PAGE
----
A Tale of Two Presidents
by Dr. Dennis Dirks
In this issue
- A Sundoulos Interview with Dr. Barry Corey
- A Tribute to Dr. Clyde Cook, President Emeritus
- Dean's Column
- Alumni Focus
- Campus News
- Faculty Activities
This has been a rich centennial year for Biola University, rehearsing and giving thanks for God’s faithfulness, welcoming a new President, and offering final farewell to another.
Dr. Clyde Cook
(1935-2008; President, Biola University, 1982-2007)
This spring we observed the home-going of President Emeritus Dr. Clyde Cook, whose abundant legacy will continue to mark Biola University for generations to follow. Twenty-five years as President established his as one of the longest tenures in Christian higher education. Dr. Cook’s far-reaching life of service for his Lord extended quite literally around the world. He was a cherished leader, a man of dauntless courage, determination, relentless perseverance, boldness, and deep, uncommon, unyielding conviction. We marveled at his tenacious spirit, his unbending sense of obligation to accomplish his God-given tasks, to fulfill the vision etched on his heart. By his unswerving faith and devotion, he reminded us frequently to cling to the cross.
The Lord has given, the Lord has taken away. Still we say, blessed be the name of the Lord.
One of my first experiences with Dr. Cook on an administrative level was shortly after he became President of Biola. By way of the Provost, Dr. Cook had asked me to consider serving as Talbot’s Associate Dean. I had just completed a Ph.D. while teaching full-time, conducting church seminars nearly every weekend for an international church educational ministry, taking denominational history and polity courses for ordination and being grilled by an ordination panel, actively serving in my church, and raising a young family. I was bone-tired. I declined the invitation, with appreciation for being considered.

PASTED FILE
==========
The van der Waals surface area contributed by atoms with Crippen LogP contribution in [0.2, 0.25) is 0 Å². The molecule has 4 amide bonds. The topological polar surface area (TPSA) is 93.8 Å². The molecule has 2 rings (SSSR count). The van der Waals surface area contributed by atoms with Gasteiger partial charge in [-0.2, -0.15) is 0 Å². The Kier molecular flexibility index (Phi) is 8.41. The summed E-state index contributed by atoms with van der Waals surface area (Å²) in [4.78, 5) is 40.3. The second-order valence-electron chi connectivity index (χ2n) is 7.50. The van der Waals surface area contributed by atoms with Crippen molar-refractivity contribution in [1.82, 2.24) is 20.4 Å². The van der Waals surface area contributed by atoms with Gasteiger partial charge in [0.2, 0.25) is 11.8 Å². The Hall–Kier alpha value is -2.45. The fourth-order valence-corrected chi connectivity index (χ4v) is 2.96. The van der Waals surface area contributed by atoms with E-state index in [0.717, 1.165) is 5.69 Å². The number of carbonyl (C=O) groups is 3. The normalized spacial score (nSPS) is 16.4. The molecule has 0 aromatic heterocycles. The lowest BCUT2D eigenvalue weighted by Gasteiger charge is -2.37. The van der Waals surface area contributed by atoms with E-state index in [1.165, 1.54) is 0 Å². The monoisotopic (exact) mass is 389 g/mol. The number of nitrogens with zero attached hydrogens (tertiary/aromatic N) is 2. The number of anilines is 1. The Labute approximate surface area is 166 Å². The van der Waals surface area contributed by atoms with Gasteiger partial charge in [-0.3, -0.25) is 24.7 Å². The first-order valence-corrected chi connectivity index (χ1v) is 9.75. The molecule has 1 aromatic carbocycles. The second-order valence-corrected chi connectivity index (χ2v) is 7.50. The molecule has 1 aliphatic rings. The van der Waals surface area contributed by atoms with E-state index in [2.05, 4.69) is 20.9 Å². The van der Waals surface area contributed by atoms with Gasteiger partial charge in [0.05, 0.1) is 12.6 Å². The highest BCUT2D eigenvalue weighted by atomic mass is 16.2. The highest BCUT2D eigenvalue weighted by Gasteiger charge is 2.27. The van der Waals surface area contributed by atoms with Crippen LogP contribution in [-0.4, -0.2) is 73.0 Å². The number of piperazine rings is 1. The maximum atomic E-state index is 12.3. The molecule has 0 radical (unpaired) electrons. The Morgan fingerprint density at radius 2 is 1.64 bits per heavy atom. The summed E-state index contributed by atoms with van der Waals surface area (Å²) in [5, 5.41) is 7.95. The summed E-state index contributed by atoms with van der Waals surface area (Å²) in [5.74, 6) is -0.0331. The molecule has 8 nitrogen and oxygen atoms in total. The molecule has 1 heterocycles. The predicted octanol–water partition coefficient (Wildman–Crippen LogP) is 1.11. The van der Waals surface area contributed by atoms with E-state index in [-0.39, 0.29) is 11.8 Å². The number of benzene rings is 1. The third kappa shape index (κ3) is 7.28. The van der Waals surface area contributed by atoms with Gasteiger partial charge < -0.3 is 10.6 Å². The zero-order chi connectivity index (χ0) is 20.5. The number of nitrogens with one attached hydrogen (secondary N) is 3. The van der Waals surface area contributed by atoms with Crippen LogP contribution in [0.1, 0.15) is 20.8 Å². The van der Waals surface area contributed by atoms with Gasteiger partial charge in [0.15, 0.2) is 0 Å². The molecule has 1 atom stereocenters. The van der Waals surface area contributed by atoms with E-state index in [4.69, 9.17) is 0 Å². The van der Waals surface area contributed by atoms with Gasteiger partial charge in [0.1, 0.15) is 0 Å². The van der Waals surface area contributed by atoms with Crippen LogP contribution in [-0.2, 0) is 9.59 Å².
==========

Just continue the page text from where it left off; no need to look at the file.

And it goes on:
Within a day, President Cook called me into his office, sat me down at a round table, and placed himself within inches of my face. His wordless stare straight into my eyes seemed like it would never end. At last, without blinking a piercing blue eye, he spoke. “Dennis, one of us is out of God’s will!” Still no blinking, no expression that I could analyze for clues to his mood. I snickered, then cracked up in laughter. Still no sign in his face, no hint of anything. Slowly, sheepishly, as sincerely as possible, I said I would pray some more and left the room. Two days later I accepted the position. What a recruiting style!
Dr. Barry Corey
(President, Biola University, 2007- )
In this 100th anniversary year, our Father’s rich provision gave Biola another man of God as President. Dr. Barry Corey’s deeply-rooted, explicit convictions united with sincere humility were immediately observable. Embracing Biola’s historic commitments with vigor, his esteem for Biola’s heritage is unambiguous; he rehearses and renews these ideals with regularity. Dr. Corey has demonstrated himself a guardian of the faith. Energy and enthusiasm for the massive task of guiding a large, complex institution distinguishes his leadership, in his words from “strength to strength.”
I’ve known Dr. Corey for at least six years, longer if my first conversation with him in 1997 counts. Dr. Corey was then Vice President for Advancement at Gordon-Conwell Theological Seminary outside Boston. I was on sabbatical, visiting sister seminaries, trying to learn all I could about things to which Talbot needed to give attention. Fund-raising was one such area of urgent need and I was struck by Dr. Corey’s principled approach. Later, we spent many hours in thoughtful conversation during annual meetings of the Evangelical Seminary Deans Council and periodic meetings of the Association of Theological Schools. At one such gathering, I noticed Dr. Corey absorbed in discussion with Talbot’s Assistant Dean. Wanting to dispel any possibility of losing a quality co-laborer, I cut into the conversation and made some quip about his enlistment tactics. My experience with Dr. Cook had made me suspicious of potential recruitment strategies, but Dr. Corey assured me he had no such ploy in mind.
Even as we mourn the loss of Dr. Cook, we are grateful for Dr. Corey’s Christ-centered leadership and pray God’s direction as he steers Biola from “strength to strength.”